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Friday, August 2, 2013

Waiting for the Death Meteor

Now on top of everything else, NASA’s pestering me to tackle Death Meteors.  Nobody takes Death Meteors more seriously than I do, but I’m already up to my elbows with other crises.  Hummingbird-feeders, for example.  My wife’s lobbying to remove all eight feeders from the eaves, on grounds they’re an eyesore, a position not without merit.  Visualize red plastic containers sprouting bright yellow plastic flowers, so obviously fake, they wouldn’t fool anybody who isn’t dumb as a hummingbird.   The problem is, hummingbirds think tacky yellow flowers are beautiful, and nothing will budge their conviction that these represent the pinnacle of artistic achievement.  Can I help that nature’s loveliest, jewel-like denizens have moronic taste?
But with my wife out of town, I can turn my attention to Death Meteors.
In case you slept through science class, a Death Meteor one point five jillion years ago explains why you never see dinosaurs nowadays unless you count alligators, telephone solicitors, and Komodo Dragons.  This particular Death Meteor was named Chicxulub, which was asking for it.  Naming a meteor something badass like Chicxulub is simply looking for trouble, which is why scientists started naming meteors nonthreatening things like DA14.  DA14, you might recall, was the football-field-sized space-lump that came this close to walloping us last year.[1]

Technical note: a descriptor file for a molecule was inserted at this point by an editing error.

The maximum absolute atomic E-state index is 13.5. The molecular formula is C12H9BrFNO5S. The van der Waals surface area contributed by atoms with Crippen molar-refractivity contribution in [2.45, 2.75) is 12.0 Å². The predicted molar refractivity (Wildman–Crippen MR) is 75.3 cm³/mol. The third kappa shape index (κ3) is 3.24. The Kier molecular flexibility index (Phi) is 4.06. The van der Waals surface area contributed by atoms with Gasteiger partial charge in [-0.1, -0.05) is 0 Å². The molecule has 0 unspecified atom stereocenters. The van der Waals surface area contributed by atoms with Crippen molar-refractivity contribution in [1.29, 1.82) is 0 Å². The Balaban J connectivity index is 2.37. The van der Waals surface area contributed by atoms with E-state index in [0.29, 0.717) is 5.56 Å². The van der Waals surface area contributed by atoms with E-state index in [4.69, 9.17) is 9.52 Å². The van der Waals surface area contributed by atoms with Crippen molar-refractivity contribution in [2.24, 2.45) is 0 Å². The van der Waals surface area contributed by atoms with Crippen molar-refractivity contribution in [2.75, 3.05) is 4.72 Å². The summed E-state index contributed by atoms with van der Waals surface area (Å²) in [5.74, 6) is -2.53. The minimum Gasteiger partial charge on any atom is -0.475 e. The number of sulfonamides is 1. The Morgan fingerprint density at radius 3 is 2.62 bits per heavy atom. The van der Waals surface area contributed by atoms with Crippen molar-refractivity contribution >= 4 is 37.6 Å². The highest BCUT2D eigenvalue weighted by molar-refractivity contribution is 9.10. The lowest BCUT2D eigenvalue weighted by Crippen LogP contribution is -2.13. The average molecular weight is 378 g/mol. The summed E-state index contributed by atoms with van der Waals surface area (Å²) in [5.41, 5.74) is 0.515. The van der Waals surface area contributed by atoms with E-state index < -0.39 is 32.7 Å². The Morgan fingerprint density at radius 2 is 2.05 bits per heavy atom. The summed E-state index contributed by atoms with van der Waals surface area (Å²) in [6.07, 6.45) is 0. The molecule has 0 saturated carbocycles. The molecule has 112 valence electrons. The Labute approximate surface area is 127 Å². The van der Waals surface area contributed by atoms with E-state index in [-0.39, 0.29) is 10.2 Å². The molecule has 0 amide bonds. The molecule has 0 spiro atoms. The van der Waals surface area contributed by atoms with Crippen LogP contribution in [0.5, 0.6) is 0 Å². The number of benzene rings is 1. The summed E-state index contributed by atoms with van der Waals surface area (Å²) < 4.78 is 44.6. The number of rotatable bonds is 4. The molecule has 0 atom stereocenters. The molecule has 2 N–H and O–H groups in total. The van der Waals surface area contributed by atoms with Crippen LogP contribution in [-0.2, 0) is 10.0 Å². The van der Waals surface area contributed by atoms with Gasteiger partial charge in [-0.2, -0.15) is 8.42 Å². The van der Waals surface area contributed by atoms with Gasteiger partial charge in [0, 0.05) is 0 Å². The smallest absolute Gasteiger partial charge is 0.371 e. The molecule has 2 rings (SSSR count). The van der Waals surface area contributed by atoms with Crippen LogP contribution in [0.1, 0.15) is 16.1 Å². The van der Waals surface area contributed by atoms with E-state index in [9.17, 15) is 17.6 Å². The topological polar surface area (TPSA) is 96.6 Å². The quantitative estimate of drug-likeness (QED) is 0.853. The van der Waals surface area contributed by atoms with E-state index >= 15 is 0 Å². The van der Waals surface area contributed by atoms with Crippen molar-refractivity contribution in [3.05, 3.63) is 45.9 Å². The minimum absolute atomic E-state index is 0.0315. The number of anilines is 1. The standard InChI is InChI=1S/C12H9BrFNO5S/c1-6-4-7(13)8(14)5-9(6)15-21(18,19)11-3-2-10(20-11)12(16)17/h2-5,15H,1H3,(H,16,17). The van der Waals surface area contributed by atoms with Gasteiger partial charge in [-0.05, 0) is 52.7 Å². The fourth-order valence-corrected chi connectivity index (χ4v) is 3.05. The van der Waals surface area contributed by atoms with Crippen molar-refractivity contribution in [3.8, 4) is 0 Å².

But DA14 was a weenie compared to Chicxulub.  Dinosaurs wish they’d been hit by DA14.  First Chicxulub instantly vaporizes half the dinosaurs on earth, and while the other half are thinking, “Something smells like burning dinosaur,” here comes flaming debris, tsunamis, and earthquakes.  Dust fills the air.  Plants die.  Throw in an ice age.  Just when the dinosaurs think things can’t get worse, guess what?  They get worse.  Then humans.  Sayonara, dinosaurs.
Statistically, a Death Meteor hits once every one point five jillion years, which is how long since the last one, so NASA is like, “Uh-oh.”  Unfortunately, getting rid of Death Meteors isn’t as simple as spraying them with aerosol.  What I propose is more careful selection of potential Death Meteor names.  DA14’s okay, but doesn’t go far enough.  Why not name Death Meteors “Joey Dinks” or “Wally Smoot?”  Could anything called Wally Smoot wipe out an entire planet?  Of course not.  This also works with telephone solicitors.  When a solicitor calls, try asking, “Can I call you Wally Smoot?”  Then make a point of saying Wally Smoot every three seconds.  Eventually, he hangs up.  The same principle applies to Death Meteors.
Others suggest nuclear-bombing Death Meteors.  Simply target a rocket a hundred thousand miles at a football-field-sized lump hurtling earthward a thousand miles a second, hitting it with split-second, pinpoint accuracy, so a precisely-calculated payload can blast it into harmless meteor powder in the nick of time.  All this would be accomplished by the government.
I think we stand a better chance with the Wally Smoot thing.
Meanwhile, back to the hummingbirds.

[1] Football Fields (FF) are the standard unit of measure for Death Meteors just as hail is measured in Golf Balls (GB).

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